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Can Divorce Mediation be a Better Choice than Court?

The Rule

Well, absolutely, but not all of the time. What is interesting is the courts have come to find out that divorce mediation works and that it is a valuable option for people in need to settling their divorce case. Regardless of what is really going on in a case, many Courts have promulgated rules that require divorce mediation in just about every type of family law case.

There are exceptions though which include any post judgment enforcement type of a case where there has been a lack of financial support. An example of this includes failure to pay child support or failure to pay alimony.Failure to abide by the mediation requirement usually results in a refusal by the court to move forward with a hearing even if it has been set.

Why Choose Divorce Mediation?

Why not? What do you have to loose? By choosing divorce mediation, the parties have a confidential option to discuss their issues and to actually settle their case in a manner that best caters to their specific family needs. The alternative is to have a judge decide the case.

To some, having a judge make the decision sounds good. Many times people want to have someone else stick it to their spouse. But the reality is that, that isn’t really how it works. For the most part judges are very professional. They are supposed to be a neutral finder of fact. And the judges only hear what is being told and what has been accepted as evidence.

The overwhelming thought, even by the judges, is that there is no way that any judge will be able to hear everything and will be able to understand the family with as much detail as the actual parties.

The answer to the question, “why choose divorce mediation” is so that you may own your result and so that you may have a result that most makes sense for your family.

What’s to Divorce Mediation?

It actually depends on the type. At the end of the day however, there are pretty much the same things being dealt with. When people decide to use divorce mediation they have different options to choose from.

The first option is what we call Court house mediation. This is mediation through the mediation and diversion office of the local courthouse. If a couple elects to mediate through the mediation and diversion office they will need a court order. One of the great benefits is that this is usually the cheapest type of mediation. The down side of it is that you never know which mediator you are going to get. While most of the contract mediators are good, not all of them may be good at every area that you specifically need assistance with.

The second type of mediation is private mediation. This can be broken down into the following types: a)Single mediator b) pro-se (without lawyers) c) co-mediation and d) online mediation.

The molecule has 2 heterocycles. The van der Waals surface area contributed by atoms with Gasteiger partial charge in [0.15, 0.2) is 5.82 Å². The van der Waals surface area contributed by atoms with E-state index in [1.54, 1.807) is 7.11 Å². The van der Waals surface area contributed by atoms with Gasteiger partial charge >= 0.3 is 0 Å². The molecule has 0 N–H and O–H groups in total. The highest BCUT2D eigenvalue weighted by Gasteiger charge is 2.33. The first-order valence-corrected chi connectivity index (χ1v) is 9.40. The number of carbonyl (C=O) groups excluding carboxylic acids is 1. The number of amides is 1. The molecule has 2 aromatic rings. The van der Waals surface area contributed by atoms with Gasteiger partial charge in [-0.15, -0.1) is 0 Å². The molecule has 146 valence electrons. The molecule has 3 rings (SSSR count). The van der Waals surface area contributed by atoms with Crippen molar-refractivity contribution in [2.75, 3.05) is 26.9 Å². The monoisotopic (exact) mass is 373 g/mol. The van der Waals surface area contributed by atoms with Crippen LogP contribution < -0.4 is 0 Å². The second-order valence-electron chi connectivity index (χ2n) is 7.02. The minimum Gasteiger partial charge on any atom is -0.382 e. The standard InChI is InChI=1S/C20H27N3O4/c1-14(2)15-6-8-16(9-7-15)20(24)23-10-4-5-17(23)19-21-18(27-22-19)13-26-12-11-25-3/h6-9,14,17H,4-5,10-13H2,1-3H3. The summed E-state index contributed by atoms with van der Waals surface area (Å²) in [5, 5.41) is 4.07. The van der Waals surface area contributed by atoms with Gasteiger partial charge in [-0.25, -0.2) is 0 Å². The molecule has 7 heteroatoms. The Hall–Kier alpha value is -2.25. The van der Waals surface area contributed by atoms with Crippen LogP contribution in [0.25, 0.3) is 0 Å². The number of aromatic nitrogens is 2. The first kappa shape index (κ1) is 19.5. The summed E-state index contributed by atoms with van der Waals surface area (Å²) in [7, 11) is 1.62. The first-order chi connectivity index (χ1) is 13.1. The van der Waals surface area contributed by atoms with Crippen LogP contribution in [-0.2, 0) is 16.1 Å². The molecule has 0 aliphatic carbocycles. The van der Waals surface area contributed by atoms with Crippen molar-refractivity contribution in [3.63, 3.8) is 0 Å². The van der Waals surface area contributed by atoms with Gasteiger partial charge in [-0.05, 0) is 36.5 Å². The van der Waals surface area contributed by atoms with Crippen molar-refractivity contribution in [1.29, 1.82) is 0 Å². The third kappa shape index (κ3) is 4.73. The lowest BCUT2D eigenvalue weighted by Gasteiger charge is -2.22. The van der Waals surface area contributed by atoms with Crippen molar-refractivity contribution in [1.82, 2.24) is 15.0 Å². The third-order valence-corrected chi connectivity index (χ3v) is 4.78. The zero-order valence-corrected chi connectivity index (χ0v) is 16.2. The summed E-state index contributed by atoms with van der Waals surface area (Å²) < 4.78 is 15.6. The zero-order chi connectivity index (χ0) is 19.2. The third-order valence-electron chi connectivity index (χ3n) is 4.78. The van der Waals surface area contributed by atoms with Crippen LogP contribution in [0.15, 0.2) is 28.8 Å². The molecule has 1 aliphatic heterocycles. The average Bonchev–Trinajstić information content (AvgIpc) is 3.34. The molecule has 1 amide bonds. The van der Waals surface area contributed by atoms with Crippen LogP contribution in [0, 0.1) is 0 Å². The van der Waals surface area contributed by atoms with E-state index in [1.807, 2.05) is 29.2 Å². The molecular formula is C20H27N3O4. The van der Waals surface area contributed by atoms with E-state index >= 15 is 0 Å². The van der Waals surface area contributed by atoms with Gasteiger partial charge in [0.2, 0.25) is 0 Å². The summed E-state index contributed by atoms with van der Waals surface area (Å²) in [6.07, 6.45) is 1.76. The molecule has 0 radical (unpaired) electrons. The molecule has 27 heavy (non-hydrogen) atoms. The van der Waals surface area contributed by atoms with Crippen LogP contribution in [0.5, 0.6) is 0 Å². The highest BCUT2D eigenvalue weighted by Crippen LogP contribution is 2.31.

The single mediator approach to divorce mediation involves one mediator. The parties can be represented or can be without lawyers. The parties can choose from a number of mediators including lawyers, mental health professionals or other’s who are certified in family law mediation.

Pro-se or without lawyer mediation can be done through a private mediator. This is usually the most bang for your buck in that there is no expense for lawyer fees but the parties can instead put their money towards a mediator who is a lawyer and who knows the inns and outs of parenting plans.

Co-mediation is a wonderful type of mediation that involves two mediators. Many times people don’t want to put the money towards lawyer fees but who are instead interested in getting qualified individuals who understand the law and the legal requirements of settlement agreements and parenting plans and at the same time wish to find someone to handle the emotional component of the experience. Co-mediation is a solid and efficient method of resolving faces through divorce mediation.

What if We Need to Change Something?

Not a problem. Changing something just got easier. The parties always have the right to go back to their mediator and iron out anything that needs to be adjusted. Who better to know your case! Remember, things change and sometimes you need someone to put it down in writing for you.

Why keeping the Peace is Better than Going to Trial?

And this goes back to the primary question, Can divorce mediation be better than court? The answer again is yes. Remember, couples that choose not to fight and to settle their matter outside of court are more inclined to avoid future disputes. Couples who hash it out and sling mud in court on the other hand are going to resent each other that much more and ultimately create and endure conflict for many years to come. So do what you can to keep the peace and enjoy it going forward!

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